If you happen to have been involved in an auto accident in which the at-fault driver was on the clock, working for their employer, at the time, then you can also seek compensation from that employer. This involves a claim of vicarious liability and is usually associated with commercial vehicle accidents when such accidents occur while the individual was completing work related tasks. Even if the person is in their own vehicle, if they were involved in work related tasks at the time of the accident, then vicarious liability claim can still apply.

How Much Time Does It Take To Resolve a Georgia Auto Accident Claim?

Every Georgia auto accident claim is different, and it is not possible to answer this question for everyone in a single reply. Rather, you’ll need to contact our auto accident attorneys at the Law Office of John B. Jackson & Associates to discuss the details of your claim and the potential timeline for resolving that claim, based on the unique factors of your case. Some cases can be resolved in a matter of months, while others will take a few years to settle.

What Is the Statute of Limitations for Filing an Auto Accident Claim in Georgia?

The statute of limitations refers to how much time you have to file your auto accident claim, and it is different in different states. In Georgia, you have a two year statute of limitations, which starts on the date of the accident. However, as is the case with many legal questions, it is not always as straightforward as it seems at first glance. In some cases, the statute of limitations can be tolled, meaning that the start of the statute is delayed until another time, other than the date of the auto accident. This is most common in cases in which the victim is a minor. If the victim is a minor, then the statue of limitations is tolled until they turn 18 or until they are emancipated through marriage or legal processes. Then, there are the situations where someone passes away from their injuries, but not on the same day as the accident. In these cases, the statute of limitations does not start until the date of death.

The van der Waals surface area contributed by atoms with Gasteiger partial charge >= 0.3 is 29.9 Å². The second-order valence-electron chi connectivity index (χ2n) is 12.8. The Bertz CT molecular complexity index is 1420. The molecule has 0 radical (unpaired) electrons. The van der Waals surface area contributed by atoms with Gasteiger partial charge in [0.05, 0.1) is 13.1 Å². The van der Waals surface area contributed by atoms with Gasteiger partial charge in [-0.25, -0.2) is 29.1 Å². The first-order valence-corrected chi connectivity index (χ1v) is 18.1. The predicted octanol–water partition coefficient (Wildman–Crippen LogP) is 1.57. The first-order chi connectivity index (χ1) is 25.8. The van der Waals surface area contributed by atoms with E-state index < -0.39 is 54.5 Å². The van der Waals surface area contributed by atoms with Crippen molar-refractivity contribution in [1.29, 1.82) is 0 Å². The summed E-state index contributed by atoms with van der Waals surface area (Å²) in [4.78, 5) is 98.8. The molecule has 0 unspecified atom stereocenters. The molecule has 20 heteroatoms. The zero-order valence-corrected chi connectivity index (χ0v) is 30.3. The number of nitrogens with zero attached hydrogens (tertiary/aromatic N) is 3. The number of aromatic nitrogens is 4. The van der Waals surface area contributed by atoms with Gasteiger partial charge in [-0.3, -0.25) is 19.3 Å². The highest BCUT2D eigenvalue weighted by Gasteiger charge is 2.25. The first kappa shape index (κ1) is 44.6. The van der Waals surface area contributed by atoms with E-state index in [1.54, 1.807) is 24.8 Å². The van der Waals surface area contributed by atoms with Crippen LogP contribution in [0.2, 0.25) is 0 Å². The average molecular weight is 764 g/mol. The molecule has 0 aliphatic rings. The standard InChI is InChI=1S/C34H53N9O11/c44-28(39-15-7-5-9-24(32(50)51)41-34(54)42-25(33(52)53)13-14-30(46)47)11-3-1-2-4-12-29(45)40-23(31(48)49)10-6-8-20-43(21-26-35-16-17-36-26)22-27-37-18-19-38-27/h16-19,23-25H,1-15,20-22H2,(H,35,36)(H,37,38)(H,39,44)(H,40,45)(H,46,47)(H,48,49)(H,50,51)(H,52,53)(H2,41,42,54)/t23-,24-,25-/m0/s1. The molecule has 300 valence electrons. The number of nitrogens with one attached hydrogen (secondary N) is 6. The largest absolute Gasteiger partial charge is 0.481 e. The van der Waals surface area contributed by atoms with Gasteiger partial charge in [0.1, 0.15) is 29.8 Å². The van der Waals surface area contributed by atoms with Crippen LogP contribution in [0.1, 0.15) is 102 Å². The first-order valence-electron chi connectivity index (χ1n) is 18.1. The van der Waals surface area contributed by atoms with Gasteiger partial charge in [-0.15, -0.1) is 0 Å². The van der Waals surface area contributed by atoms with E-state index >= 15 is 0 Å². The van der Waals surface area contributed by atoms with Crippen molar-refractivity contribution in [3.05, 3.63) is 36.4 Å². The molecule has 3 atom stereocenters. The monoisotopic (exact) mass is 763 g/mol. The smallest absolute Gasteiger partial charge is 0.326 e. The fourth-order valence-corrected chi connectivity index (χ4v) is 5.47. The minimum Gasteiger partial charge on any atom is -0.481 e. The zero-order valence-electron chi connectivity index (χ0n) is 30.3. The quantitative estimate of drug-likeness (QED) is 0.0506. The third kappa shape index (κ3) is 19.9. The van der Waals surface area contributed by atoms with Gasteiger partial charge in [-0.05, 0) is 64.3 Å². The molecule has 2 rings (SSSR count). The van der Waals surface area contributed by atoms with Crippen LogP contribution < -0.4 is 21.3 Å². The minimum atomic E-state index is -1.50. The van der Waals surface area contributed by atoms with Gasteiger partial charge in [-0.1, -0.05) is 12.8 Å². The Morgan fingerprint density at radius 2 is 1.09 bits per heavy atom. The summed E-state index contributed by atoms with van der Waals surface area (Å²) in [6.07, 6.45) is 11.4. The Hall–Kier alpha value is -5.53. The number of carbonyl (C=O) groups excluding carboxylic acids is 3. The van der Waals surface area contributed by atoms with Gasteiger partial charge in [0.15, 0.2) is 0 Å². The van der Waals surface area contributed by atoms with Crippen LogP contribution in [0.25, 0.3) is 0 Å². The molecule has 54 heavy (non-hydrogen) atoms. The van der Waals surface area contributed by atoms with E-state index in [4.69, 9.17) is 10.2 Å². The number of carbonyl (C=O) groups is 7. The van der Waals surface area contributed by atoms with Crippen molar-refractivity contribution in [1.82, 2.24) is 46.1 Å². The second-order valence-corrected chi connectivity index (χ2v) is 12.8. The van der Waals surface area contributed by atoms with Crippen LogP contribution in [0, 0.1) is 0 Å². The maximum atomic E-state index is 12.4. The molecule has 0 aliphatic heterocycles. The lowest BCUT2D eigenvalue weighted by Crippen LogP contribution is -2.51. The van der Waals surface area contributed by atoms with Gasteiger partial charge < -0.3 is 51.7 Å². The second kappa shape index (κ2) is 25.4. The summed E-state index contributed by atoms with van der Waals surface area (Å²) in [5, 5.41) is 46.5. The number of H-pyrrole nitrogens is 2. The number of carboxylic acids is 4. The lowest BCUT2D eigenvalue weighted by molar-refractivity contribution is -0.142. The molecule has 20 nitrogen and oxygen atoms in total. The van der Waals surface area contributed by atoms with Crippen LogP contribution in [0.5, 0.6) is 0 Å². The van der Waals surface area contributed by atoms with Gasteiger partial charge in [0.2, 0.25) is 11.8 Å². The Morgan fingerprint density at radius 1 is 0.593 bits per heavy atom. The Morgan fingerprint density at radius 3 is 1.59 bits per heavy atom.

What Costs Are Associated with a Georgia Auto Accident Attorney Consultation?

The majority of auto accident attorneys in Georgia will not charge you anything at all for the initial consultation, and this is true of the Law Office of John B. Jackson & Associates. Not only is your initial consultation free, but you are also under no obligation to hire the attorney that you seek this consultation from. Many auto accident victims choose to seek multiple consultations with different attorneys to learn about all of their options and ensure that they hire an attorney with whom they are able to develop a positive rapport.

What If You Can’t Afford the Expense of an Auto Accident Attorney?

Another fact that is common to the majority of Georgia auto accident attorneys is that we don’t charge you anything upfront and we won’t charge you anything at all if we don’t recover compensation for your damages. Rather, we work on what is known as a contingency fee basis, which means that our payment is contingent on recovering compensation for you.

For this reason, you don’t have to worry about whether or not you can afford an attorney. Your attorney’s fees will come from your compensation at a rate that is agreed upon prior to pursuing the claim. To learn more about contingency fees and how your legal expenses will be addressed throughout your auto accident claim, contact the experienced auto accident legal team in Douglasville, GA at the Law Office of John B. Jackson & Associates to schedule your free consultation and get answers to any other questions you may have.